• NAC has also been shown to successfully cross the blood-brain-barrier and raise glutathione levels in the brain. Low levels of glutathione in the brain have been linked to a number of psychiatric disorders (8-11, 17-19, 24).

  • High levels of oxidative stress have been identified in the brains of patients with a variety of psychiatric illnesses. Increasing brain glutathione by supplementing with NAC can help reduce this oxidative stress and protect neurons from oxidative damage (20-23, 25).

  • Lastly, NAC may be having beneficial effects on patients by reducing glutamate, a major excitatory neurotransmitter in the brain that can lead to overstimulation (14-16, 26).

Therefore, if you take NAC, you're giving your body an efficient way to soak up excess glutamate, and reducing oxidative stress and inflammation over time by giving it glutathione. As a result, this helps alleviate a number of different mental health problems.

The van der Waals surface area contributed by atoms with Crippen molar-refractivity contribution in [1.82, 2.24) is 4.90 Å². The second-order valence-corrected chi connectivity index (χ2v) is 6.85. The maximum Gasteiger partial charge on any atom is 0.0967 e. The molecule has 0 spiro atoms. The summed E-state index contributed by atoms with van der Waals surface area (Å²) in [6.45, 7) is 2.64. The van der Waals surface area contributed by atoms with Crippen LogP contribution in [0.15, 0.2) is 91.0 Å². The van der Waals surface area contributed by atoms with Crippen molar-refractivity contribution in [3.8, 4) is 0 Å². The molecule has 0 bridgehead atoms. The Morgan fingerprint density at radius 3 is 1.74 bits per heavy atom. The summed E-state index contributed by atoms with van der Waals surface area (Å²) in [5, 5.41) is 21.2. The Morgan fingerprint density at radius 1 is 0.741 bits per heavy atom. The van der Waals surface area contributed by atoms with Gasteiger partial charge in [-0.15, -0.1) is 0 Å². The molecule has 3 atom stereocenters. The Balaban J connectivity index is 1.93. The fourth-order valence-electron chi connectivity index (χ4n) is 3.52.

Below, I’ll lay out some of the research exploring NAC as a possible treatment for five mental health problems. Feel free to skip to your condition to learn about it. 

The current treatments for many of these disorders are sub-optimal. And most established drugs have many negative studies. Yet I couldn’t find any evidence suggesting that NAC causes negative effects.

Depression and Bipolar Disorder

Here is some of the research looking into NAC as a possible treatment for depression and bipolar disorder:

  • A randomized controlled trial examined 149 individuals with moderate depression. They received two grams of NAC or placebo. Before treatment, the estimated mean depression score was 19.7. At the end of the 8-week study, the score had decreased to 11.1. Individuals who received NAC witnessed improvements in functioning and quality of life (27).